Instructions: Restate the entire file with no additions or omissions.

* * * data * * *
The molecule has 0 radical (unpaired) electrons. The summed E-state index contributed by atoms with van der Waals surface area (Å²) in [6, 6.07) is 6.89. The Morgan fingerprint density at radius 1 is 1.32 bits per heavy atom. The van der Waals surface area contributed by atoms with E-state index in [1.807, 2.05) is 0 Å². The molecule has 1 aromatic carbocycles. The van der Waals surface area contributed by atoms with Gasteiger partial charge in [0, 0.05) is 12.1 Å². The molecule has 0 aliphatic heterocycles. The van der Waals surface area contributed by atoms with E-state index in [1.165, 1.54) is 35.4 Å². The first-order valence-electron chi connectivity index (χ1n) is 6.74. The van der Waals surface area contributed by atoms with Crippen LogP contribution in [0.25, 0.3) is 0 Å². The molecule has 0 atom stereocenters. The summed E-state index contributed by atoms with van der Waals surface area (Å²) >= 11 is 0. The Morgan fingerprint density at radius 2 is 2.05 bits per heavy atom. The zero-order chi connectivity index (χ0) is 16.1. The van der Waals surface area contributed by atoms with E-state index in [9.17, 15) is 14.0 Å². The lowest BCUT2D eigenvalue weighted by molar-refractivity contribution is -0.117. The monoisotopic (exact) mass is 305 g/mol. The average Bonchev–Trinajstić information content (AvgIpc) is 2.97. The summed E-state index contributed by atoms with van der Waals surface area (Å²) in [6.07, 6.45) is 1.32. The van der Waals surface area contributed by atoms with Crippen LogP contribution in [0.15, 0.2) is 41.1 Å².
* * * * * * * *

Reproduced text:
The molecule has 0 radical (unpaired) electrons. The summed E-state index contributed by atoms with van der Waals surface area (Å²) in [6, 6.07) is 6.89. The Morgan fingerprint density at radius 1 is 1.32 bits per heavy atom. The van der Waals surface area contributed by atoms with E-state index in [1.807, 2.05) is 0 Å². The molecule has 1 aromatic carbocycles. The van der Waals surface area contributed by atoms with Gasteiger partial charge in [0, 0.05) is 12.1 Å². The molecule has 0 aliphatic heterocycles. The van der Waals surface area contributed by atoms with E-state index in [1.165, 1.54) is 35.4 Å². The first-order valence-electron chi connectivity index (χ1n) is 6.74. The van der Waals surface area contributed by atoms with Crippen LogP contribution in [0.25, 0.3) is 0 Å². The molecule has 0 atom stereocenters. The summed E-state index contributed by atoms with van der Waals surface area (Å²) >= 11 is 0. The Morgan fingerprint density at radius 2 is 2.05 bits per heavy atom. The zero-order chi connectivity index (χ0) is 16.1. The van der Waals surface area contributed by atoms with E-state index in [9.17, 15) is 14.0 Å². The lowest BCUT2D eigenvalue weighted by molar-refractivity contribution is -0.117. The monoisotopic (exact) mass is 305 g/mol. The average Bonchev–Trinajstić information content (AvgIpc) is 2.97. The summed E-state index contributed by atoms with van der Waals surface area (Å²) in [6.07, 6.45) is 1.32. The van der Waals surface area contributed by atoms with Crippen LogP contribution in [0.15, 0.2) is 41.1 Å².